Ohio2006 Blog

News, analysis, and comments on Ohio elections.

Monday, July 31

Gov: Strickland (D) Responds to Smear in Interview

Hat tip to the excellent blog Dayton Politics for linking to this story in today's Athens News, in which gubernatorial candidate Rep. Ted Strickland (D-Lisbon) and his spokesperson Keith Daley comment on the ugly and baseless rumor-mongering that got Republican operative and former Ohio Restoration Project employee Guy Lankford into trouble, and eventually fired, last week:
The race for Ohio governor got dirtier last week with several personal allegations made against Democratic nominee Ted Strickland. ...

Lankford, who was working as a "social conservative coordinator" for the Ohio Republican Party, sent an e-mail to a group of "pro-family friends" attacking Strickland's church attendance, work ethic, voting record and other issues. The e-mail also alleged that Strickland and his wife, Frances, live in separate states, and included a link to an article on [controversial Republican operative Scott] Pullins' web site that questions Strickland's sexual orientation. ...

Strickland ... on Friday denied all of the charges in an interview with The Athens NEWS, and said they show that the Republicans will do anything to win the governor's election.

Keith Dailey, spokesperson for Strickland, pointed out that Strickland has a home in Lisbon, which is in the 6th District, as well as another home in Columbus, about five minutes from the airport.

"Frances obviously lives in Ohio," Dailey said. He added that while Frances Strickland does have family members in Kentucky whom she visits, she lives with her husband in Ohio.

"I think they're just grasping at straws," Dailey said. He added that the attack is full of lies and innuendos, and it is "kind of sad that they would drag Ted's family into this."

As for the issue of whether Strickland goes to church, Dailey pointed out that Strickland is an ordained minister in the United Methodist Church and has served as a pastor, as well as serving in other positions for the church.

Strickland said that the 2004 presidential election showed that the Republican Party would use personal attacks and any other means to win an election, and this is just another example of those attacks.

"They are scared to death of losing power," Strickland said. "They know the polls show the people of Ohio are ready for change." ...

Strickland said he was disappointed to see the allegations made against him, but not surprised.

"Nothing surprises me anymore," Strickland said. "Unfortunately, there are people in the extreme radical right end of the Republican Party that will do anything to hold onto power. This is just an example of that."

He added that the personal attacks were "hurtful" and that they were just innuendos and outright lies.

"That's what desperate people do when they know the voters are rejecting them," Strickland said. "The voters are rejecting this crowd. They are tired of what's happening in Ohio. They want change." ...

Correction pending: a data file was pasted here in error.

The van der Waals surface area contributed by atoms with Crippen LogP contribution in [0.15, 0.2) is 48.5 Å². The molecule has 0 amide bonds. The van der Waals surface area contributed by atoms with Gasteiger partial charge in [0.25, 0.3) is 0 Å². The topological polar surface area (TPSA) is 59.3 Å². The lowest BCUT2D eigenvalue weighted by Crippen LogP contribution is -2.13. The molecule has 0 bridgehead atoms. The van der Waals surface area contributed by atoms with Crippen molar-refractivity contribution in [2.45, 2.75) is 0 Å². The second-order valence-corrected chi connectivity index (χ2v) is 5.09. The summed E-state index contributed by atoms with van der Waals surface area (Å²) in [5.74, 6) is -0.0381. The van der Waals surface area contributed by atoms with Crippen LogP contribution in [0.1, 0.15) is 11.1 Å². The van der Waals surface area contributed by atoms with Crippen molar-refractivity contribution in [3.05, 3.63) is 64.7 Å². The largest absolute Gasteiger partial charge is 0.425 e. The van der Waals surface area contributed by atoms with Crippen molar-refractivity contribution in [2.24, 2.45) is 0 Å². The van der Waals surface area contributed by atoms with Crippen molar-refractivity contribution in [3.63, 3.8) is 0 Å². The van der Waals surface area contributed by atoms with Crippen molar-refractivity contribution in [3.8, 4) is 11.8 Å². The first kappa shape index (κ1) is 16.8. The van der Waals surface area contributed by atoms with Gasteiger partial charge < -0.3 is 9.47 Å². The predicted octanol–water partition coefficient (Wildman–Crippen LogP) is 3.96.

The article goes on to quote Pullins, who concedes that he has no basis for his outlandish insinuation except that it seems "weird" to him that the Stricklands married "late" (age 46) and have no children. He also tries to shift the blame for spreading rumors to gubernatorial primary candidate Bryan Flannery (D-Strongville), whose faltering campaign resorted to wild finger-pointing and slander in the last days before the May 2nd primary.

4 Comments:

At 11:49 PM, Anonymous Anonymous said...

IT IS fair game because Democrat Brian Flannery brought it up in the primary so whatever cannon fodder (THAT THE GOP DOES HAVE)on this "topic" can't ever backfire becuase THE DEMOCRATS UNLEASHED THIS FIRST (shot)and once the genie is let out of the bottle by his own party, then it is absolutely fair game for all to join in on and PILE ON THE DIRT!

I don't agree with it, but that's Politics 101, boys and girls and if you don't like it, DON'T VOTE!!!!

 
At 4:00 AM, Blogger QEd said...

Ohio Taxpayers Association President Scott Pullins connected to 2004 suicide of Army veteran

Reports have circulated that Gary Lankford, who was fired by the Ohio Republican Party for an e-mail suggesting Democratic gubernatorial candidate Ted Strickland and his wife were gay, based that e-mail on a posting made in a blog by Scott Pullins, President of the Ohio Taxpayers Association. For this reason, Blogger has been notified of Pullins' blog containing objectionable content.

It's time that Scott Pullins be swift-boated, and it can be done very easily by making the connection between Pullins and the 2004 suicide of a Columbus city worker and Army Veteran named Brandon Ratliff.

The following is from a posting in Ratliff's memory:

Lt. Brandon Ratliff

He commanded the Army Reserve's 909th Forward Surgical Team in Afghanistan. The unit he commanded provides medical care on the front lines, and Ratliff's duties included retrieving wounded soldiers from the battlefield and tallying the dead and wounded. Ratliff spent nine months in Afghanistan organizing the medical unit and, when he had to, picking up and carrying soldiers broken by helicopter crashes and land mines. He did his duty. He was decorated eight times. Upon returning home from the war, Ratliff was denied the promotion and pay raise he was promised by his employer before he was deployed. Depressed from his experiences on active duty, hopelessness set in, and on Thursday, March 18, 2004, Lt. Ratliff committed suicide.